The U.S. Mine Safety and Health Administration (MSHA) failed to meet federal requirements to inspect a specific amount of mines per year from 2018 through 2021.
A report from the U.S. Department of Labor Office of Inspector General (OIG) revealed that MSHA failed to inspect each underground mine at least four times per year and each surface mine at least two times per year. These inspections are required under the Federal Mine Safety and Health Act of 1977.
OIG conducted the audit because of “long-standing concerns regarding MSHA’s operational risks associated with its mandatory inspections program” and how those risks impact the agency’s mission to protect miners.
The audit was conducted to determine if MSHA completed the required inspections before and during the COVID-19 pandemic. This audit was performed by:
- interviewing MSHA personnel
- reviewing MSHA policies
- analyzing 78,598 mandatory inspections from fiscal year 2018 through fiscal year 2021, and
- evaluating MSHA’s inspection completion data.
Didn’t complete 1,589 inspections, reported 100% completion
The audit revealed that MSHA didn’t complete an estimated 1,589 mandatory safety and health mine inspections before and during the COVID-19 pandemic. However, the agency reported “a nearly 100% completion rate” for that same period of time.
This discrepancy was “largely due to inspections eliminated from idle mine visits and errors in accounting for the types of activities performed.”
How could this scale of discrepancy occur? Because the agency failed to improve upon its internal control system for these inspections. An OIG 2011 audit found similar internal control issues and the problem was pointed out to MSHA at that time, but no changes were made.
The audit identified weaknesses in seven areas that affected:
- when or how often to conduct a mine status verification
- what aspects to check, and
- what tools to use.
These weaknesses in MSHA’s ability to accurately determine a mine’s status increased the risk of the agency not completing its mandatory inspections.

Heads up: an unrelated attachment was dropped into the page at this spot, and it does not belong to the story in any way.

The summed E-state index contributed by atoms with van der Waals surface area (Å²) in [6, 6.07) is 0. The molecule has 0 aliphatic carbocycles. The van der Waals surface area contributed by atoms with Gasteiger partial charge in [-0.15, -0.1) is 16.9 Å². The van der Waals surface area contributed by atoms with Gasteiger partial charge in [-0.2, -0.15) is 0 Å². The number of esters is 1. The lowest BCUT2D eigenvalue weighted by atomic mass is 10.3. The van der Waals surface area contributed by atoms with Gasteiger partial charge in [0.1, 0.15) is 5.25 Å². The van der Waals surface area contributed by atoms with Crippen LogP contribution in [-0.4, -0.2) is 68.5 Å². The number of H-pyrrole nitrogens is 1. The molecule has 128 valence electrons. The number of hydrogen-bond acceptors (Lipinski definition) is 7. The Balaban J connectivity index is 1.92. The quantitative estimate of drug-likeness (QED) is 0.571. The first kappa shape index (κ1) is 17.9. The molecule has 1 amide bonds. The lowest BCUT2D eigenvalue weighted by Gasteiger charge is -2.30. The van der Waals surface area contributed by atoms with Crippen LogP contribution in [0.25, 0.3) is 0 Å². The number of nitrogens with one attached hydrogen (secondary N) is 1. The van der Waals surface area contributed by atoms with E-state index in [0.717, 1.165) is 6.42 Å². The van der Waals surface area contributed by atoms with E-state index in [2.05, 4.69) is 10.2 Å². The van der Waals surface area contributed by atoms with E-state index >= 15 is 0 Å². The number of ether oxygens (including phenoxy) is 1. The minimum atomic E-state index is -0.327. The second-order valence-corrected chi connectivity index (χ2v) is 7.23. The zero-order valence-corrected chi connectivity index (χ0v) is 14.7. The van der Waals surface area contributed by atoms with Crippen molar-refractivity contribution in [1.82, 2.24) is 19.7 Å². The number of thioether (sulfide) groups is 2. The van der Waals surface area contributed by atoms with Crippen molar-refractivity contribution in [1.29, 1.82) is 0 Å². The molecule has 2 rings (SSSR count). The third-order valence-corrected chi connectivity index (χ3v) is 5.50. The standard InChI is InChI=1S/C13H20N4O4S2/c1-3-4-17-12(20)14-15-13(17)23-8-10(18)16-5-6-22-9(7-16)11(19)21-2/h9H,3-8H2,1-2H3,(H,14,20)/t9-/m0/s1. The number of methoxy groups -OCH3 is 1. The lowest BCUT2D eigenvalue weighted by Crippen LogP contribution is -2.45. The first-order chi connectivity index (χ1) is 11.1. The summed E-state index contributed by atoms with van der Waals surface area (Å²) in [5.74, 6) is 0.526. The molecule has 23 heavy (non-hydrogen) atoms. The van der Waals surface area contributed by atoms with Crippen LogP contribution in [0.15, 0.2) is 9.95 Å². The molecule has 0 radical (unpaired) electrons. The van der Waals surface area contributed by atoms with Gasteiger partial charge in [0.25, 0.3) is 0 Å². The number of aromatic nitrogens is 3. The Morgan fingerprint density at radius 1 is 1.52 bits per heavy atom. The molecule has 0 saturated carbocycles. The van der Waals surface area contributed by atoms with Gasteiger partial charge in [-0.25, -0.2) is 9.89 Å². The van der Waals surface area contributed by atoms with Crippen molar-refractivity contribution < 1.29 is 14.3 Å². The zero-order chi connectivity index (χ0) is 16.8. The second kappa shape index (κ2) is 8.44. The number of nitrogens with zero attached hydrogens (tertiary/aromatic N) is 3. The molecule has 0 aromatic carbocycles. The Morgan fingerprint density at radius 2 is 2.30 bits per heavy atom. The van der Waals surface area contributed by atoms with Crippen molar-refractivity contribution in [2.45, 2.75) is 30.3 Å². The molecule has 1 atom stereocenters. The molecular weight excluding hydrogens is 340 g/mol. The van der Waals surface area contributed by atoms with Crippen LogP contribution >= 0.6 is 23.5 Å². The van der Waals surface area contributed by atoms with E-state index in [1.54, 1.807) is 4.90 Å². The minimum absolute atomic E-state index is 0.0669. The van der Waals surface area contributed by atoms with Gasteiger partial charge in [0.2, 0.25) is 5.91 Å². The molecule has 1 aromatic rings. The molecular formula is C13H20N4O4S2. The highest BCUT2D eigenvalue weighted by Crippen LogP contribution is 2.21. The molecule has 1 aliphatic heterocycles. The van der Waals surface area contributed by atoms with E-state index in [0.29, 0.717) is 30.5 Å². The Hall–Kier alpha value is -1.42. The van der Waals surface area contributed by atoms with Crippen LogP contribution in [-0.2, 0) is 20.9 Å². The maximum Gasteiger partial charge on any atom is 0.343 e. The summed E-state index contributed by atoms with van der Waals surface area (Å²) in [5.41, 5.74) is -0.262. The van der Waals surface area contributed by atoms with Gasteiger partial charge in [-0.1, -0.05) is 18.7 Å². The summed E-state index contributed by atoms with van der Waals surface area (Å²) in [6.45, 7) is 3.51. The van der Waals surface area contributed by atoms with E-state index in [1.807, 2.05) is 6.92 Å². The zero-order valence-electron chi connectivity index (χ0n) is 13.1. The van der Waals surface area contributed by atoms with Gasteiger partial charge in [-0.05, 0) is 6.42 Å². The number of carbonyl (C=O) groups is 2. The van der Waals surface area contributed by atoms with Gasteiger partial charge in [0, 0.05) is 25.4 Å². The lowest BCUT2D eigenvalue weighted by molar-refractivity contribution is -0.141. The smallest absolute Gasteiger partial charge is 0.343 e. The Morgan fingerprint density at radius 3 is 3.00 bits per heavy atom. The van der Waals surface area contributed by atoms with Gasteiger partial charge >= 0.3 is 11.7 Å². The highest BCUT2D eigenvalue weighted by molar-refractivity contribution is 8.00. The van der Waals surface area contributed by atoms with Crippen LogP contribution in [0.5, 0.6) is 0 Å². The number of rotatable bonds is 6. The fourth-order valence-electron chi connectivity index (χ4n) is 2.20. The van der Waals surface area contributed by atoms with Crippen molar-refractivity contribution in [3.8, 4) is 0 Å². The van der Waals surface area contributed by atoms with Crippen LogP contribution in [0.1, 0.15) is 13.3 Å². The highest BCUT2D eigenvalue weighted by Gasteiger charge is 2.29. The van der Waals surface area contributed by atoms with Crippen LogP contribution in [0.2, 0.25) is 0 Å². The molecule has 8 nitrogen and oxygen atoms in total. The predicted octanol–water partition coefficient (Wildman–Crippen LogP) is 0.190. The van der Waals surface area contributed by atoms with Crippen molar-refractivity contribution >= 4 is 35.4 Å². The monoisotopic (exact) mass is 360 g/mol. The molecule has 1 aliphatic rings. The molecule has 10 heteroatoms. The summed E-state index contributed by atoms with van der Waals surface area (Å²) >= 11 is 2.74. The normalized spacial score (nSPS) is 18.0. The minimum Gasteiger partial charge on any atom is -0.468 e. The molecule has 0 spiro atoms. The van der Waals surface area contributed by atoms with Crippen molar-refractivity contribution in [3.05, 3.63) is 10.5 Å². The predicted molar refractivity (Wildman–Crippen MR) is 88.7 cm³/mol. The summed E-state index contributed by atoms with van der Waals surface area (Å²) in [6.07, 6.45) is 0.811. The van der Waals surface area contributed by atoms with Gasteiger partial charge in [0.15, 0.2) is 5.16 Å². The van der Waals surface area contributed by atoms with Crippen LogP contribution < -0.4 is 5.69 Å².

Breakdowns in the internal control system created the weaknesses and increased the risk of both incorrectly calculating the required inspections and not completing inspections.
There were other issues affecting MSHA’s ability to accurately calculate and report the required inspections. Those issues included:
- inaccurate or incomplete data
- ineffective communication, and
- missing policies.
All of this led to incorrect reporting to both Congress and the public on how many inspections MSHA actually completed in 2019, 2020 and 2021.
Agency agreed with findings, recommendations
To correct these problems, OIG made 11 recommendations, including:
- transparently reporting each year on the number of idle mine visits and attempted inspections used to eliminate mandatory inspections each fiscal year
- updating various policies to define a schedule for verifying mine statuses, specify when visual verifications are necessary and require that mandatory inspections start and end in the same fiscal year, among other things
- redesigning certain monitoring processes
- updating supporting tools based on revisions to the mine status criteria, and
- revising business rules used in MSHA reports to align with the Mine Act and MSHA policy or updating MSHA policy accordingly.
MSHA generally agreed with the OIG audit findings. The agency responded to the audit with actions it intends to take, including plans to:
- update mine status criteria and its internal mine status tool
- update policies, and
- implement a system control requiring the “primary mine type” field to be populated before a report can be submitted.